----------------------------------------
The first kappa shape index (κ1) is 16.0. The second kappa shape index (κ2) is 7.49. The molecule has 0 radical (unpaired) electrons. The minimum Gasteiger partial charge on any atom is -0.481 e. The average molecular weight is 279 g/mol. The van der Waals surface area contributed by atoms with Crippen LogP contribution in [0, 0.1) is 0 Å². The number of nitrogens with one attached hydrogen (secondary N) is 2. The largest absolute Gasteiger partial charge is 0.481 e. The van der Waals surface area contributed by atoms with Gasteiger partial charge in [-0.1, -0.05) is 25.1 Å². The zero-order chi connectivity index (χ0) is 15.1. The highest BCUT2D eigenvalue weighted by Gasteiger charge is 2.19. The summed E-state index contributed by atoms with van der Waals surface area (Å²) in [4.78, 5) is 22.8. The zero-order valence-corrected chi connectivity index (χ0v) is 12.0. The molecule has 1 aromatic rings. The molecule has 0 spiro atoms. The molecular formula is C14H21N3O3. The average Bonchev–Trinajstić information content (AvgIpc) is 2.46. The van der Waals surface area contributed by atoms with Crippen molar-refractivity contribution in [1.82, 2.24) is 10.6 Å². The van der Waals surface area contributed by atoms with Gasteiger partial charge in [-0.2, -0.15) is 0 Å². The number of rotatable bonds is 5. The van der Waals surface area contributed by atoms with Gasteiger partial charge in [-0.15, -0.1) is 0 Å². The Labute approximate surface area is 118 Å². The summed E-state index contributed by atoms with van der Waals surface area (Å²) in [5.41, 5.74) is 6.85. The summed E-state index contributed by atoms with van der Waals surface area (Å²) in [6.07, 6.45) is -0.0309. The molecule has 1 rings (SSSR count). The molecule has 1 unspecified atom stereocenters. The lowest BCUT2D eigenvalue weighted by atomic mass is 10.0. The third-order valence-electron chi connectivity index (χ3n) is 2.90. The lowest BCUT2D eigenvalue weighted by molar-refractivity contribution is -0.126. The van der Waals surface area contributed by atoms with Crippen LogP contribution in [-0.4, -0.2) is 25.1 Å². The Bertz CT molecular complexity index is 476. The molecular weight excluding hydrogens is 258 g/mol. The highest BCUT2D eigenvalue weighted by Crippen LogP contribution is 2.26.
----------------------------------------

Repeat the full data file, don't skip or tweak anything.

The first kappa shape index (κ1) is 16.0. The second kappa shape index (κ2) is 7.49. The molecule has 0 radical (unpaired) electrons. The minimum Gasteiger partial charge on any atom is -0.481 e. The average molecular weight is 279 g/mol. The van der Waals surface area contributed by atoms with Crippen LogP contribution in [0, 0.1) is 0 Å². The number of nitrogens with one attached hydrogen (secondary N) is 2. The largest absolute Gasteiger partial charge is 0.481 e. The van der Waals surface area contributed by atoms with Gasteiger partial charge in [-0.1, -0.05) is 25.1 Å². The zero-order chi connectivity index (χ0) is 15.1. The highest BCUT2D eigenvalue weighted by Gasteiger charge is 2.19. The summed E-state index contributed by atoms with van der Waals surface area (Å²) in [4.78, 5) is 22.8. The zero-order valence-corrected chi connectivity index (χ0v) is 12.0. The molecule has 1 aromatic rings. The molecule has 0 spiro atoms. The molecular formula is C14H21N3O3. The average Bonchev–Trinajstić information content (AvgIpc) is 2.46. The van der Waals surface area contributed by atoms with Crippen molar-refractivity contribution in [1.82, 2.24) is 10.6 Å². The van der Waals surface area contributed by atoms with Gasteiger partial charge in [-0.2, -0.15) is 0 Å². The number of rotatable bonds is 5. The van der Waals surface area contributed by atoms with Gasteiger partial charge in [-0.15, -0.1) is 0 Å². The Labute approximate surface area is 118 Å². The summed E-state index contributed by atoms with van der Waals surface area (Å²) in [5.41, 5.74) is 6.85. The summed E-state index contributed by atoms with van der Waals surface area (Å²) in [6.07, 6.45) is -0.0309. The molecule has 1 rings (SSSR count). The molecule has 1 unspecified atom stereocenters. The lowest BCUT2D eigenvalue weighted by atomic mass is 10.0. The third-order valence-electron chi connectivity index (χ3n) is 2.90. The lowest BCUT2D eigenvalue weighted by molar-refractivity contribution is -0.126. The van der Waals surface area contributed by atoms with Crippen LogP contribution in [-0.4, -0.2) is 25.1 Å². The Bertz CT molecular complexity index is 476. The molecular weight excluding hydrogens is 258 g/mol. The highest BCUT2D eigenvalue weighted by Crippen LogP contribution is 2.26.